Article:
(CN) – Arkansas Gov. Asa Hutchinson on Wednesday asked state lawmakers to either recall or amend a so-called “religious freedom” measure modeled after an Indiana law that has inspired a nationwide backlash from businesses and gay rights groups.
The Republican governor said he wants the law reworked so that it more closely mirrors a 1993 federal religious freedom law.
“This issue has become devisive because our nation remains split on how to balance the diversity of our culture with the traditions of firmly held religious convictions,” Hutchinson told reporters during a press conference in Little Rock. “It has divided families and there is clearly a generational gap on this issue.”
“What is important from an Arkansas standpoint is one, we get the right balance and secondly, we make sure that we communicate we’re not going to be a state that fails to recognize the diversity of our workplace, our economy and our future,” he said.
As recently as Tuesday, Hutchinson had said he planned to sign the bill, but a number of the state’s top employers, including Wal-Mart, reportedly complained the law is discriminatory and could stall economic development.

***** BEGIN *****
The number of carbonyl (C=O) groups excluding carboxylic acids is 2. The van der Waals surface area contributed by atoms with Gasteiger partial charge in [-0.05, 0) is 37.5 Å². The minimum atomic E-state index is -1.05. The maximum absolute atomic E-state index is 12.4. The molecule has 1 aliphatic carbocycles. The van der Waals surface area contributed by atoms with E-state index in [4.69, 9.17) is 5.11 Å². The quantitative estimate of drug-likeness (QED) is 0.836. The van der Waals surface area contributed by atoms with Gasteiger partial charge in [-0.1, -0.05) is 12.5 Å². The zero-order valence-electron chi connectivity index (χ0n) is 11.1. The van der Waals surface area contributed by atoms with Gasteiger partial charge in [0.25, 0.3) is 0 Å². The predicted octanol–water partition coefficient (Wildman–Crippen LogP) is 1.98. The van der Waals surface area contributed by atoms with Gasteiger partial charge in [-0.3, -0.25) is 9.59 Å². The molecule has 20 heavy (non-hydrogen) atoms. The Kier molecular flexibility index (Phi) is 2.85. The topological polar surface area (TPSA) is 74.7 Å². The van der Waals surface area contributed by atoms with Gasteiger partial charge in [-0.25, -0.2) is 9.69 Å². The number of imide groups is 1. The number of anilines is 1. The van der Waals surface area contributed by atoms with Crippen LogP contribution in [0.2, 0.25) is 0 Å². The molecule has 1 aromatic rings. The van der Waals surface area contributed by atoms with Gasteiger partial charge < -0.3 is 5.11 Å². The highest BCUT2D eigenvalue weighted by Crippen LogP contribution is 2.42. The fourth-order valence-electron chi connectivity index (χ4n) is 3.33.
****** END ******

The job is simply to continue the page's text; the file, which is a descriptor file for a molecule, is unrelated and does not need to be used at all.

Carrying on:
Even as he seemed to modify his position, however, Hutchinson defended the law, saying it “does not extend discrimination.”
“This is a bill that in ordinary times would not be controversial, but these are not ordinary times,” Hutchinson said, noting that his own son Seth was among those who signed a petition demanding that he veto the bill.
Like the law generating so much controversy in Indiana, the bill approved by the Arkansas Legislature on Tuesday grants businesses the right to religious freedom and allows them to refuse service to potential patrons if the beliefs or lifestyles of those patrons conflicts with those of the owner or employees.
The legislation also allows individuals who feel their exercise of religion has been substantially burdened to cite that argument as a claim or a defense in litigation.
Critics of both the Indiana and Arkansas laws point out this language is not present in the federal Religious Freedom Restoration Act, and say its inclusion is a not-so-thinly-veiled attempt to legalize intolerance and outright discrimination.
Jonathan Dismang, president pro tem of the Arkansas Senate, and Jeremy Gillam, the state’s House speaker, have both said on Wednesday that they’d heed Hutchinson’s call to change the law, but gave no indication what those changes might be.
In Indiana, several major companies, including Apple, and celebrities, like Miley Cyrus, Parks and Recreation’s Nick Offerman, and the band Wilco have spoken out against the law or cancelled appearances since it was signed by Gov. Mike Pence last week.
Pence continues to defend the law, but has called for a legislative “fix” that would clarify that the law does not allow businesses to discriminate.
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